Far Cry 6: Lost Between Worlds DLC Review

While Far Cry 6’s previous DLCs may have put previous villains from the series in the spotlight, the latest expansion returns to familiar territory in a different way: by jumping the shark altogether. Lost Between Worlds puts you back in the shoes of Dani Rojas and is about an alien entity called the Fai that crash lands in Yara, creating a multitude of time rifts and portals to alternate dimensions. What follows is a web of interconnected semi-roguelit levels that you’re free to play through in any order you like. It’s a genuinely fun way to end Dani’s story that I happily plowed through all six hours in a single day, even if it really felt like a watered down version of the main game.

Similar to how Far Cry 3 brought us the neon-dappled Blood Dragon, Far Cry 4 gave us an awesome valley of Yetis, and Far Cry 5 dropped us off on Mars, Lost Between Worlds isn’t afraid to end Far Cry 6 with getting a little weird . Fai’s arrival scattered five shards in alternate dimensions, and it needs your help to find these shards and assemble its ship to get off the planet. Fortunately, the very process of collecting reefs should save the world from ending as well – handy, right? The best way I found to have fun with Lost Between Worlds was to immediately give up in a suspension of disbelief. There is nobody genuine explanation of an alien craft crashing on Yara, and the sooner I realized that it meant nothing, the sooner I had fun blasting away at the DLC’s colorful, crystalline enemies.

Collecting shards means venturing through portals into destabilized twists on the real world called rifts. Each rift looks like a cool, bizarre world version of Yara and is essentially a self-contained level with a unique quality that presents a new challenge. For example, one rift suffers from periodic lightning strikes, another has a slowly descending spiral of doom from the clouds, and another is completely pitch black except for the pink glow of the precious shard.

As you venture through rifts, you can also collect sparkling “Glint” fragments. When you die, you can use Glint to revive at the start of that rift if you have enough – otherwise, dying means you have to start the whole backtrack again at the start of the rift grid with Fai. It’s a welcome failsafe for anyone who doesn’t like a more traditional rogue-like formula, but I actually didn’t die very often throughout Lost Between Worlds, throwing in credits with a whopping 1000 Glint saved up.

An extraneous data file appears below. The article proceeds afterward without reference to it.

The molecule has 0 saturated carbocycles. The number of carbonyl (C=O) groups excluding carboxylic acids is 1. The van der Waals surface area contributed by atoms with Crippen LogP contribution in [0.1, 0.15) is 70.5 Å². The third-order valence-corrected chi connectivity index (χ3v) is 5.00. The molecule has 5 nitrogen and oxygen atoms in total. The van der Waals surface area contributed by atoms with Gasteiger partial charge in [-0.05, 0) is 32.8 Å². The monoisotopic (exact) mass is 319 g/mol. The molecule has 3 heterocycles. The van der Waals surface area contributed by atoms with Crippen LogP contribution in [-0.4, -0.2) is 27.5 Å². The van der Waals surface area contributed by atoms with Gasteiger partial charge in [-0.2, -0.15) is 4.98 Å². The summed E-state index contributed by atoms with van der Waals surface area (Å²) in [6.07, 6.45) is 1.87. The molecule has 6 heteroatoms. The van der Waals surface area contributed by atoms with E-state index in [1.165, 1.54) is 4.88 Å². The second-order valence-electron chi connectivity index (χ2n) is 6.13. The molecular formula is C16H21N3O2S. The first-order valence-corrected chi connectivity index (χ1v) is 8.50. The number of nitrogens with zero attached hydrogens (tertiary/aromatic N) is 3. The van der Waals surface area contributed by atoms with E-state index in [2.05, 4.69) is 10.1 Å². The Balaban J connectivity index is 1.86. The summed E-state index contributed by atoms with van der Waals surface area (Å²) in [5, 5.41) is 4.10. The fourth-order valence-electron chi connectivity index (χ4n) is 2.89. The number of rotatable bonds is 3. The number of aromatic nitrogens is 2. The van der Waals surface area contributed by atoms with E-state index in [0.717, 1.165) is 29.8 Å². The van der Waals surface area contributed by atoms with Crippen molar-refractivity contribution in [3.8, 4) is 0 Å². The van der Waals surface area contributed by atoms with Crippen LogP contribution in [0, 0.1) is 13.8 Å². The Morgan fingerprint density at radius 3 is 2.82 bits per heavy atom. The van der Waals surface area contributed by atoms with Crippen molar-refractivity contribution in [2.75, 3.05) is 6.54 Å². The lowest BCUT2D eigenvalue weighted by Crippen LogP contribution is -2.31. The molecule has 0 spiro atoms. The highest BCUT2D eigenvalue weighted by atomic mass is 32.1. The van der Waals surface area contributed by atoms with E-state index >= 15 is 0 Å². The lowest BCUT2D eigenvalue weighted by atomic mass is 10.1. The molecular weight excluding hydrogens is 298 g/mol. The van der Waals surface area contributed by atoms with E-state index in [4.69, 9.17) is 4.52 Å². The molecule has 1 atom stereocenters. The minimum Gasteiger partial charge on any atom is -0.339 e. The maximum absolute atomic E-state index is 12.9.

The smart progression structure dramatically reduces repetition.

When you reach the end of a rift, you have to choose between two portals (naturally red or blue) to progress. The portals are simply gateways to your choice of two other random rifts, and which they lead to remain the same throughout the run. It gives a fun sense of variety to mix things up the first time you go through a new portal, but also means you know where it connects if you have to go back through a rift later. Your map even shows you which portal connects to which rift when it’s unlocked, so you don’t have to guess when you’ve visited each rift at least once.

With each shard you collect, Fai gives you a new piece of equipment to speed up your rift journey. For example, after you retrieve the first shard, she’ll give you a C4-style bomb that can be used to open shortcuts on subsequent rift visits. Other gadgets include a grappling hook to scale walls to skip sections and a key to open previously locked doors that usually contain loot. This is a great progression structure because it cuts down on repetition dramatically if you’re not required to replay entire rifts every time you visit.

Aside from the handful of permanent equipment upgrades, any weapons and gadgets you’ve collected along the way will be lost every time you collect a shard or die trying. Since there are only a handful of guns to be found, I like this feature because it forces you to adapt to what’s available instead of picking a favorite gun and never switching. In turn, it helps that each rift remains entertaining even when you visit it for the second or third time.

Since all the rifts intersect and connect in different ways, you don’t even have to visit the same rift more than once or twice if you don’t want to. For example, I absolutely hated the rift that requires you to swim around underwater, floating from bubble to bubble while trying not to drown. It was simply annoying and boring, like most water levels. So I avoided it on all my other shard collecting trips. I much prefer this style of pre-meditated variation to the procedural generation or random rift selection that Ubisoft could have chosen here, allowing me to play each scenario in the order I preferred.

The new color-coded enemies don’t really add much to combat.

The other major twist Lost Between Worlds introduces is “chromatic combat”. All the enemies in this DLC are crystallized humanoid creatures that are either all blue or all red – to damage one, you have to shoot them with the matching color by changing the bullet color on the fly. (Though, for some strange reason, the default key binding on PC for switching colors is ‘L’, which was uncomfortable until I changed it to the mouse thumb button.)

Unfortunately, this color changing idea doesn’t add much as enemies seem to always spawn in the same places every time you visit a rift and switching is as simple as a button press. Apart from reinforcing the otherworldly image on display, it’s largely pointless. That’s especially true since there are only a handful of actual enemy types between your standard assault rifle users, snipers, melees, and shielded machine gunners. I would have preferred better encounter design or more creative enemy AI rather than adding a superfluous color changing layer to fight.

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